- recent keyword analysis - I find this one helpful to tracking sources of new referrals to my blog. For example, if I get a surge on one particular keyword - as has happened a few times - I find that it's usually because somebody has linked to a post on my blog, is using it as a reference for a project and all those participating are now turning up to read the relevant post! (Hi Marion and thanks for the links!)
- visit length - I keep a close eye on this one. Lots of hits but visitors who stay for less than 5 seconds means a site is not effective at drawing people in. One that has got significant numbers of visitors staying for more than 5 minutes is much more effective so I look at this one to see how long visitors spend on my site. What I've found very gratifying however is to see the growth in the relative proportions of people who spend longer periods on my site (eg 20+ minutes / 1+ hour) which is of course endorsed on a regular basis by the comments I get from those who've just spent two hours reading my blog!!! I write much longer blog posts than most people so it's a concern for me in terms of whether long posts turn people off. The message seems be that on the contrary that long and informative posts can do well.
- returning visits - getting lots of hits can be very satisfying on the face of it but not if they don't stay long and never return. How many make a return visit is one of the significant indicators for me. What I'm looking at is the growth in returning visitors over time. I get a lot of casual visitors - which is not surprising because of the breadth of interests I have and key words I use - however both the number and the proportion of returning visitors is rising over time in a steady way - which is very pleasing.
I use more than one source of statistics for my blog site as I find they all give slightly different results. Since I'm one of those nerdy types who quite likes looking at numbers, I try and work out why this is. Forgetting to set the blocking cookie for your own IP address is of course an old favourite for newbies!
What is a blocking cookie? A blocking cookie is stored in your browser to prevent your own visits to your websites from being logged by StatCounter - this ensures that your sites' stats are not skewed by your own visits.Statcounter is a webware product of an Irish software firm based in Dublin and has the advantage of giving you lifetime summary stats for all visitors and exceptionally detailed stats for a specific number of 'last visitors' to your site. You get detailed information for the last 500 visit for free and can then upgrade beyond that for a fee.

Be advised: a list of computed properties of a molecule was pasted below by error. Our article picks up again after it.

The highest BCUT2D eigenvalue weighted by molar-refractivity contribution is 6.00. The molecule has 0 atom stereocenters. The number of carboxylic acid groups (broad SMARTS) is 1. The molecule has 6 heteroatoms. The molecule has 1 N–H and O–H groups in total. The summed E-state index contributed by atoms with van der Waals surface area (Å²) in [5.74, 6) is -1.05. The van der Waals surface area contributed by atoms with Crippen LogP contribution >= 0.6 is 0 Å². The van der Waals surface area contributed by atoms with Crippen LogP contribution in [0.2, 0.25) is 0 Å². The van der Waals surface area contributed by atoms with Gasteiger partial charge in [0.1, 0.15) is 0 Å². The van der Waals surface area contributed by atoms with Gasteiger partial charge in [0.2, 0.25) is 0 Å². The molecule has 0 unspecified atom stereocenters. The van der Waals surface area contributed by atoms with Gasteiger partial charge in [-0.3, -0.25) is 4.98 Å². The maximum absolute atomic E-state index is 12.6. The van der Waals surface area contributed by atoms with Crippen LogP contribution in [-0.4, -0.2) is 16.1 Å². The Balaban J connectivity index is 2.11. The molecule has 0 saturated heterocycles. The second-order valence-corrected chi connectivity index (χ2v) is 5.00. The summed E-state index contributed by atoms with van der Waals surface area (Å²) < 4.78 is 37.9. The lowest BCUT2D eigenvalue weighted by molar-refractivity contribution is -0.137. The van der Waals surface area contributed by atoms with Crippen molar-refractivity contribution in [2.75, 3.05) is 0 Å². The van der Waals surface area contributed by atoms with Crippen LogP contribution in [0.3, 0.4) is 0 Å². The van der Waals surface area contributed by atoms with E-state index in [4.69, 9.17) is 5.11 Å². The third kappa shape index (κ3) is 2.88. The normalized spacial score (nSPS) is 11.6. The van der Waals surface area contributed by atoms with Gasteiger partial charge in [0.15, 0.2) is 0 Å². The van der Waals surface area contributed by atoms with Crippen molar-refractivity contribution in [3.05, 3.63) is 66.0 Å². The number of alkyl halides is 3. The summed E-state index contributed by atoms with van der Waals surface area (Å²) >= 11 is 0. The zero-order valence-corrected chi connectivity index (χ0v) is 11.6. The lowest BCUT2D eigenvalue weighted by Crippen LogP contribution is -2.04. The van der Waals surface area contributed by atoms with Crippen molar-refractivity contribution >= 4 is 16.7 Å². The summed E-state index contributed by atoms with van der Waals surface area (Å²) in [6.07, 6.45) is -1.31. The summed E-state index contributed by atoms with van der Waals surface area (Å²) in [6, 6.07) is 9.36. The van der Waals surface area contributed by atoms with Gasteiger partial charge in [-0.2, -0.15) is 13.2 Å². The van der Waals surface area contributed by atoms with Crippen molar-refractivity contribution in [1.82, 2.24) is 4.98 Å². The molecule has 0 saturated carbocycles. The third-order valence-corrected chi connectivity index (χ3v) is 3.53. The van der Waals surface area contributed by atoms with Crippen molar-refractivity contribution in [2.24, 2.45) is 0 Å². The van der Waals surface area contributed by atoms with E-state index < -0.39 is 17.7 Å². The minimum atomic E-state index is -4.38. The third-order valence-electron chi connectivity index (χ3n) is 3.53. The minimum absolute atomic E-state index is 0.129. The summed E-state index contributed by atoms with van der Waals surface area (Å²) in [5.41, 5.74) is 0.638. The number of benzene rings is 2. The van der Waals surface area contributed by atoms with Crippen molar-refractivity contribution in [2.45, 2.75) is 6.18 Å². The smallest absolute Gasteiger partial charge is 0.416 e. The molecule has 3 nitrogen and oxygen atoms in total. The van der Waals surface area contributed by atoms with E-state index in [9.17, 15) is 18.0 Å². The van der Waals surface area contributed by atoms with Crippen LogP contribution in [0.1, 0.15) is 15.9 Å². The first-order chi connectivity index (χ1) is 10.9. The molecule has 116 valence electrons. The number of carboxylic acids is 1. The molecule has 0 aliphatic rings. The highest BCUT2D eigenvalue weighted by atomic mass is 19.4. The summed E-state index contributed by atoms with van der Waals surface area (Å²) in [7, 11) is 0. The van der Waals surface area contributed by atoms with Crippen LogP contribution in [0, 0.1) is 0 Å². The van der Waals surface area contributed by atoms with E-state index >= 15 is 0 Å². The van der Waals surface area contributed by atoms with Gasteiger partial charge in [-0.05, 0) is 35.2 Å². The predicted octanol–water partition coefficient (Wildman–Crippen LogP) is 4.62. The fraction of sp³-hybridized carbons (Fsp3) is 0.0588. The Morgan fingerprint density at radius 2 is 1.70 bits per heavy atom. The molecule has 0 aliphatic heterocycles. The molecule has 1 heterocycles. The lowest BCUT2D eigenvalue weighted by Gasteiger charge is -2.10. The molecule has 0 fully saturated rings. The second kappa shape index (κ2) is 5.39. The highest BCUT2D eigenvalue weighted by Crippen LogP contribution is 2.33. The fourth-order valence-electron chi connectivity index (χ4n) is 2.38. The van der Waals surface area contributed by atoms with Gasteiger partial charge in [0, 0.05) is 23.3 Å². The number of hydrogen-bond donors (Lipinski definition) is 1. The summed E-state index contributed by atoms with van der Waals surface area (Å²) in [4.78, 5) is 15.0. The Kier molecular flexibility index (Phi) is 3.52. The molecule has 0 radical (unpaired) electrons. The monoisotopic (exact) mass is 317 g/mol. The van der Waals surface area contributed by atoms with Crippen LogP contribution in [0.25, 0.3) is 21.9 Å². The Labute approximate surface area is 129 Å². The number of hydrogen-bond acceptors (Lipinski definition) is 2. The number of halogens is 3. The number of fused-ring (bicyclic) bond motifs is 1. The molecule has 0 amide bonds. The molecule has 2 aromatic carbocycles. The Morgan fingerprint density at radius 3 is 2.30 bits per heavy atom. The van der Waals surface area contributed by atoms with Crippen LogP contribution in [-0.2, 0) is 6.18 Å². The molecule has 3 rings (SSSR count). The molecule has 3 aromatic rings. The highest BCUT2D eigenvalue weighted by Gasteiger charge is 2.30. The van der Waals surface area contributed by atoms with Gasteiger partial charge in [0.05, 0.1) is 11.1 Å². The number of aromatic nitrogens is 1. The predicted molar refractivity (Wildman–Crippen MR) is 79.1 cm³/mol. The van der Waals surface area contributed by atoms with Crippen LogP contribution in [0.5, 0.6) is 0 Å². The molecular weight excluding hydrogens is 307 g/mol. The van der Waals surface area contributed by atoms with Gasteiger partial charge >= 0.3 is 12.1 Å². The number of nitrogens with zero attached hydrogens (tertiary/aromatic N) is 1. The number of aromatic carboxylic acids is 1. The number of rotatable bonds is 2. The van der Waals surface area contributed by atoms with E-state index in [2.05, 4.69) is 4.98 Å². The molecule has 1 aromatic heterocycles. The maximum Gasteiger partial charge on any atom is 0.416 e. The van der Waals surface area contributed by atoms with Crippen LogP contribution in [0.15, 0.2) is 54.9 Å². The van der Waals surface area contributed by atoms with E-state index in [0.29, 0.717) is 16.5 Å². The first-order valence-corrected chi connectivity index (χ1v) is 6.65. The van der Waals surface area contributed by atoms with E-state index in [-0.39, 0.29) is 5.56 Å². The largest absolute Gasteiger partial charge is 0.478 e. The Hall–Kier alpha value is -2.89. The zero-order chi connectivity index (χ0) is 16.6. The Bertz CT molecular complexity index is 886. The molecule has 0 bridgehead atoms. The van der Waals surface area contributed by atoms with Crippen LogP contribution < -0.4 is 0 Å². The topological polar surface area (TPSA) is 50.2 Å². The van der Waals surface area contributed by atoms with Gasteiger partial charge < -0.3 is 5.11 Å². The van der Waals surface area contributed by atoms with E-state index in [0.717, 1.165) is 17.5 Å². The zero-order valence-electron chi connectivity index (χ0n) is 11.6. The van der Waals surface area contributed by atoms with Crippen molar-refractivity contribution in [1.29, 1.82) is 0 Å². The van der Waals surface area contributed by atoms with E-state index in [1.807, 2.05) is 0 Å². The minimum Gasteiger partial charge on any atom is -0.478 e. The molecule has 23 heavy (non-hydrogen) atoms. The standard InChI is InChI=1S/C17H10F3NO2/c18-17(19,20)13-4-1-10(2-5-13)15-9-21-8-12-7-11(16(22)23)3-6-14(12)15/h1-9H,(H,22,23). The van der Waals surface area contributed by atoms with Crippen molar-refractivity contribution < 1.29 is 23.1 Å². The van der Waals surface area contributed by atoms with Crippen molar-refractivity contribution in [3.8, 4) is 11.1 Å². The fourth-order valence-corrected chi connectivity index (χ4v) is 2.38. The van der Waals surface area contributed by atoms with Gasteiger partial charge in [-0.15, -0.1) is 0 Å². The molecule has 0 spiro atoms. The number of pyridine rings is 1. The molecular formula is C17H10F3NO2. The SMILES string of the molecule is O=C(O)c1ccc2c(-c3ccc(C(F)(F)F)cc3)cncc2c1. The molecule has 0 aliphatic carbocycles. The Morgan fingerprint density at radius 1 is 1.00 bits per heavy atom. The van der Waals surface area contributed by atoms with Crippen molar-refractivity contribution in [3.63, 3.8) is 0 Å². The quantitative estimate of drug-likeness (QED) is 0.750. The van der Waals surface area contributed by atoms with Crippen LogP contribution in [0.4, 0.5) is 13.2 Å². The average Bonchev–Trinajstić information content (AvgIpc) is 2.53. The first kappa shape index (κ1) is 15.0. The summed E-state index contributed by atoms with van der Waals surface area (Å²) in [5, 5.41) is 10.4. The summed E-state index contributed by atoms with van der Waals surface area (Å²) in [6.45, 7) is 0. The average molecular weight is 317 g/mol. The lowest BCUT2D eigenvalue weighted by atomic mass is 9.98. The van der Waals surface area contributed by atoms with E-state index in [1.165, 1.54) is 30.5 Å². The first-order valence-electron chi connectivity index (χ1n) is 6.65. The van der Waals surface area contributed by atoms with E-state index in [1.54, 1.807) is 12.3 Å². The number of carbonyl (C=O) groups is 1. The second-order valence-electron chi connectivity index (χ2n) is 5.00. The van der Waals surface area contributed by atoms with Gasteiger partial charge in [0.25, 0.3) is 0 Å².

The man who started Statcounter 16 years ago (when he was just 16!) seems to make a habit of winning awards. Earlier this year Aodhan Cullen was named the Young IT Person of the Year at the ICT Excellence Awards and in July he won Businessweek's Young Entrepreneur of the Year in Europe.
Cullen's company stood out for its strong growth. StatCounter currently has more than 1.5 million users and tracks more than 9 billion page views per month across its network of 2.2 million Web sites. Cullen won't discuss revenues for the privately held company, but says he's signing up 1,500 new members per day. That helps explains why Alexa Internet Web Search (AMZN), which ranks sites by traffic, currently lists StatCounter as the 34th-most-visited site in the U.S., ahead of household names like Adobe (ADBE), Dell (DELL), and Wal-Mart (WMT), as well as Internet fixtures such as CNET Networks (CNET), Ask.com (IACI), and Expedia (EXPE).What's interesting is that Statcounter's success comes from targeting its product at people operating smaller sites - people who want the information but don't want the cost associated with some of the products on the market. I'm very happy with the information I'm now getting and am happy to endorse this product for those who want to know more.
BusinessWeek 17th July 2007 (McGraw-Hill company)
And just for the record, this post is completely unsolicited. I'm not an associate of or have any other connection with Stat Counter - I just think it's a good product which is worth highlighting.
Note: The small pen and ink drawing of a baby pineapple will be appearing in a rather large mat as a portfolio work at an exhibition near me next week. See details in tomorrow's post!